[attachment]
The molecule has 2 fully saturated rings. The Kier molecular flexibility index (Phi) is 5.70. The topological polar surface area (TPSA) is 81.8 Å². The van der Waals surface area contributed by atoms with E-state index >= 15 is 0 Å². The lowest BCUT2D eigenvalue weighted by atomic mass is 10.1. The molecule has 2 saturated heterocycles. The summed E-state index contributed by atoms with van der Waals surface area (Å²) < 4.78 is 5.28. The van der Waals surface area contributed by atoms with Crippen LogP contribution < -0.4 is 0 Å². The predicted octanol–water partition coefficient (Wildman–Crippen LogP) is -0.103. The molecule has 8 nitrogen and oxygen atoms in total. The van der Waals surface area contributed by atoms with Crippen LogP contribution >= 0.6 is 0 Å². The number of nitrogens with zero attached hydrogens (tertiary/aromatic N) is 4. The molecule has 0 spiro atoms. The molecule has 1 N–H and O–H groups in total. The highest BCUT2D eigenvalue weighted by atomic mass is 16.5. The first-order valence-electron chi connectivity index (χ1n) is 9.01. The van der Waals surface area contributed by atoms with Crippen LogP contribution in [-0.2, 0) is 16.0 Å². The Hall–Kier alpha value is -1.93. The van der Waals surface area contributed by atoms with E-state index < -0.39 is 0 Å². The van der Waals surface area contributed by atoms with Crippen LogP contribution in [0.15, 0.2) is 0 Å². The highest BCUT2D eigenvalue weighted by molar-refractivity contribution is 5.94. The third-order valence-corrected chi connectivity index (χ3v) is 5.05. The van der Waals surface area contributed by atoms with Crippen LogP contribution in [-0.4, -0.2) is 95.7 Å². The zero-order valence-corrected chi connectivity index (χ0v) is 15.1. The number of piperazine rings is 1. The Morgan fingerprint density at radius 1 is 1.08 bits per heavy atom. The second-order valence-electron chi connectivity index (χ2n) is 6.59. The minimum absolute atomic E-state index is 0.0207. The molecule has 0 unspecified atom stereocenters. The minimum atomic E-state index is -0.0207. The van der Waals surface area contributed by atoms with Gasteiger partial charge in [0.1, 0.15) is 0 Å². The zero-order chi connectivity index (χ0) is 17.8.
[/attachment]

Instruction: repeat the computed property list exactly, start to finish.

The molecule has 2 fully saturated rings. The Kier molecular flexibility index (Phi) is 5.70. The topological polar surface area (TPSA) is 81.8 Å². The van der Waals surface area contributed by atoms with E-state index >= 15 is 0 Å². The lowest BCUT2D eigenvalue weighted by atomic mass is 10.1. The molecule has 2 saturated heterocycles. The summed E-state index contributed by atoms with van der Waals surface area (Å²) < 4.78 is 5.28. The van der Waals surface area contributed by atoms with Crippen LogP contribution < -0.4 is 0 Å². The predicted octanol–water partition coefficient (Wildman–Crippen LogP) is -0.103. The molecule has 8 nitrogen and oxygen atoms in total. The van der Waals surface area contributed by atoms with Crippen LogP contribution >= 0.6 is 0 Å². The number of nitrogens with zero attached hydrogens (tertiary/aromatic N) is 4. The molecule has 0 spiro atoms. The molecule has 1 N–H and O–H groups in total. The highest BCUT2D eigenvalue weighted by atomic mass is 16.5. The first-order valence-electron chi connectivity index (χ1n) is 9.01. The van der Waals surface area contributed by atoms with Crippen LogP contribution in [-0.2, 0) is 16.0 Å². The Hall–Kier alpha value is -1.93. The van der Waals surface area contributed by atoms with E-state index < -0.39 is 0 Å². The van der Waals surface area contributed by atoms with Crippen LogP contribution in [0.15, 0.2) is 0 Å². The highest BCUT2D eigenvalue weighted by molar-refractivity contribution is 5.94. The third-order valence-corrected chi connectivity index (χ3v) is 5.05. The van der Waals surface area contributed by atoms with Crippen LogP contribution in [-0.4, -0.2) is 95.7 Å². The zero-order valence-corrected chi connectivity index (χ0v) is 15.1. The number of piperazine rings is 1. The Morgan fingerprint density at radius 1 is 1.08 bits per heavy atom. The second-order valence-electron chi connectivity index (χ2n) is 6.59. The minimum absolute atomic E-state index is 0.0207. The molecule has 0 unspecified atom stereocenters. The minimum atomic E-state index is -0.0207. The van der Waals surface area contributed by atoms with Gasteiger partial charge in [0.1, 0.15) is 0 Å². The zero-order chi connectivity index (χ0) is 17.8.